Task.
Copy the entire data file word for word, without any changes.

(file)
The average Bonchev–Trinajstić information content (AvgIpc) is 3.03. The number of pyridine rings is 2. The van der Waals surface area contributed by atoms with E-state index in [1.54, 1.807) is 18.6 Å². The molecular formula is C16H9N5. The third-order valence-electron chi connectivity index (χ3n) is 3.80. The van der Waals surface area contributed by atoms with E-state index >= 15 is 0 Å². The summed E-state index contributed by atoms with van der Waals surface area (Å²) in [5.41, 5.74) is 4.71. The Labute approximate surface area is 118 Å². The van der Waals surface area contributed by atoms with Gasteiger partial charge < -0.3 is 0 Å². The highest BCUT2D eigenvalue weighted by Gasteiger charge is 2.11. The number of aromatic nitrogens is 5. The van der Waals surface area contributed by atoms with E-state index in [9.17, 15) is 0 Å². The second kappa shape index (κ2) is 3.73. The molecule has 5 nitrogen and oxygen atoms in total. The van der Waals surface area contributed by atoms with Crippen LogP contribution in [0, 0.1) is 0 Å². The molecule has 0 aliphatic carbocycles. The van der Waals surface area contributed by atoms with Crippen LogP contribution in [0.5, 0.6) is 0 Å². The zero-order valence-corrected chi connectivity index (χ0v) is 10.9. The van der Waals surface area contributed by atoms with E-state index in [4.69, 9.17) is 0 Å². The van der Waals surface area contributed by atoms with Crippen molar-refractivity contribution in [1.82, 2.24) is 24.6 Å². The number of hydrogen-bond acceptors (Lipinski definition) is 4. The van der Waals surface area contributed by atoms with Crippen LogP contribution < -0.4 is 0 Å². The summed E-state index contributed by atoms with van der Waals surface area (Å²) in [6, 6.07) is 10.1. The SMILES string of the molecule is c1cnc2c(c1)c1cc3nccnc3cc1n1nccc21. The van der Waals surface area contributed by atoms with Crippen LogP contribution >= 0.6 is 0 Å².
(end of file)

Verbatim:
The average Bonchev–Trinajstić information content (AvgIpc) is 3.03. The number of pyridine rings is 2. The van der Waals surface area contributed by atoms with E-state index in [1.54, 1.807) is 18.6 Å². The molecular formula is C16H9N5. The third-order valence-electron chi connectivity index (χ3n) is 3.80. The van der Waals surface area contributed by atoms with E-state index >= 15 is 0 Å². The summed E-state index contributed by atoms with van der Waals surface area (Å²) in [5.41, 5.74) is 4.71. The Labute approximate surface area is 118 Å². The van der Waals surface area contributed by atoms with Gasteiger partial charge < -0.3 is 0 Å². The highest BCUT2D eigenvalue weighted by Gasteiger charge is 2.11. The number of aromatic nitrogens is 5. The van der Waals surface area contributed by atoms with E-state index in [9.17, 15) is 0 Å². The second kappa shape index (κ2) is 3.73. The molecule has 5 nitrogen and oxygen atoms in total. The van der Waals surface area contributed by atoms with Crippen LogP contribution in [0, 0.1) is 0 Å². The molecule has 0 aliphatic carbocycles. The van der Waals surface area contributed by atoms with Crippen LogP contribution in [0.5, 0.6) is 0 Å². The zero-order valence-corrected chi connectivity index (χ0v) is 10.9. The van der Waals surface area contributed by atoms with E-state index in [4.69, 9.17) is 0 Å². The van der Waals surface area contributed by atoms with Crippen molar-refractivity contribution in [1.82, 2.24) is 24.6 Å². The number of hydrogen-bond acceptors (Lipinski definition) is 4. The van der Waals surface area contributed by atoms with Crippen LogP contribution < -0.4 is 0 Å². The summed E-state index contributed by atoms with van der Waals surface area (Å²) in [6, 6.07) is 10.1. The SMILES string of the molecule is c1cnc2c(c1)c1cc3nccnc3cc1n1nccc21. The van der Waals surface area contributed by atoms with Crippen LogP contribution >= 0.6 is 0 Å².